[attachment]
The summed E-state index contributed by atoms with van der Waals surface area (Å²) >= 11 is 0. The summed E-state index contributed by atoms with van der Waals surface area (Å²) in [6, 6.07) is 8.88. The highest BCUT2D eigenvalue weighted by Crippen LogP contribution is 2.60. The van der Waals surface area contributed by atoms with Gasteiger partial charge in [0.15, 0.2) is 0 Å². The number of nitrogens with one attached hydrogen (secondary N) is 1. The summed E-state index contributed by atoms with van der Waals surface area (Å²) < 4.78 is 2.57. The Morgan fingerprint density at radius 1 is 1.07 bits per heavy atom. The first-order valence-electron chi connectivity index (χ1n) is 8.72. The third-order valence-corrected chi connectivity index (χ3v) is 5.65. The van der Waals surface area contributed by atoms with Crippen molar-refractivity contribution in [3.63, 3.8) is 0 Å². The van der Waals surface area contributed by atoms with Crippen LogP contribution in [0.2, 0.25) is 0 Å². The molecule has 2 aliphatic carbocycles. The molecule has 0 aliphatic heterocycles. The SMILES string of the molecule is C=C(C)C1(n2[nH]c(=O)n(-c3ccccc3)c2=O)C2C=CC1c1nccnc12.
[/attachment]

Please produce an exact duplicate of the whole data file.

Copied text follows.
The summed E-state index contributed by atoms with van der Waals surface area (Å²) >= 11 is 0. The summed E-state index contributed by atoms with van der Waals surface area (Å²) in [6, 6.07) is 8.88. The highest BCUT2D eigenvalue weighted by Crippen LogP contribution is 2.60. The van der Waals surface area contributed by atoms with Gasteiger partial charge in [0.15, 0.2) is 0 Å². The number of nitrogens with one attached hydrogen (secondary N) is 1. The summed E-state index contributed by atoms with van der Waals surface area (Å²) < 4.78 is 2.57. The Morgan fingerprint density at radius 1 is 1.07 bits per heavy atom. The first-order valence-electron chi connectivity index (χ1n) is 8.72. The third-order valence-corrected chi connectivity index (χ3v) is 5.65. The van der Waals surface area contributed by atoms with Crippen molar-refractivity contribution in [3.63, 3.8) is 0 Å². The van der Waals surface area contributed by atoms with Crippen LogP contribution in [0.2, 0.25) is 0 Å². The molecule has 2 aliphatic carbocycles. The molecule has 0 aliphatic heterocycles. The SMILES string of the molecule is C=C(C)C1(n2[nH]c(=O)n(-c3ccccc3)c2=O)C2C=CC1c1nccnc12.